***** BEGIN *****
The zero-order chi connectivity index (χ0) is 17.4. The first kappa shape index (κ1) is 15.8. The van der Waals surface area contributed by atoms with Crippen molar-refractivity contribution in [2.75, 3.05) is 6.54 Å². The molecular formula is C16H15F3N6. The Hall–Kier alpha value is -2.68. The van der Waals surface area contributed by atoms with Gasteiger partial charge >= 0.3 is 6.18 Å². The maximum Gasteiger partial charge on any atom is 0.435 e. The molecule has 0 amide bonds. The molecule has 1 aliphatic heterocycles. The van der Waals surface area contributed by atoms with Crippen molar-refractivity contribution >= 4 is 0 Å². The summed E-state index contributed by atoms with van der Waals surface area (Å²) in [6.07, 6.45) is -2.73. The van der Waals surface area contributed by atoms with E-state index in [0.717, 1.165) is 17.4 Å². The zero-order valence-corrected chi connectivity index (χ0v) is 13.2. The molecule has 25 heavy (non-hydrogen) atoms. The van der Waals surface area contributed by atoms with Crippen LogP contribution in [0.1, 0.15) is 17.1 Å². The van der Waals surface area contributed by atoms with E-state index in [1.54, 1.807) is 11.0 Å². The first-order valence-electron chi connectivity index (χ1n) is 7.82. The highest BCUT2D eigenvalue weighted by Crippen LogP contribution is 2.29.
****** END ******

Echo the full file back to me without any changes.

The zero-order chi connectivity index (χ0) is 17.4. The first kappa shape index (κ1) is 15.8. The van der Waals surface area contributed by atoms with Crippen molar-refractivity contribution in [2.75, 3.05) is 6.54 Å². The molecular formula is C16H15F3N6. The Hall–Kier alpha value is -2.68. The van der Waals surface area contributed by atoms with Gasteiger partial charge >= 0.3 is 6.18 Å². The maximum Gasteiger partial charge on any atom is 0.435 e. The molecule has 0 amide bonds. The molecule has 1 aliphatic heterocycles. The van der Waals surface area contributed by atoms with Crippen molar-refractivity contribution >= 4 is 0 Å². The summed E-state index contributed by atoms with van der Waals surface area (Å²) in [6.07, 6.45) is -2.73. The van der Waals surface area contributed by atoms with E-state index in [0.717, 1.165) is 17.4 Å². The zero-order valence-corrected chi connectivity index (χ0v) is 13.2. The molecule has 25 heavy (non-hydrogen) atoms. The van der Waals surface area contributed by atoms with Crippen LogP contribution in [0.1, 0.15) is 17.1 Å². The van der Waals surface area contributed by atoms with E-state index in [1.54, 1.807) is 11.0 Å². The first-order valence-electron chi connectivity index (χ1n) is 7.82. The highest BCUT2D eigenvalue weighted by Crippen LogP contribution is 2.29.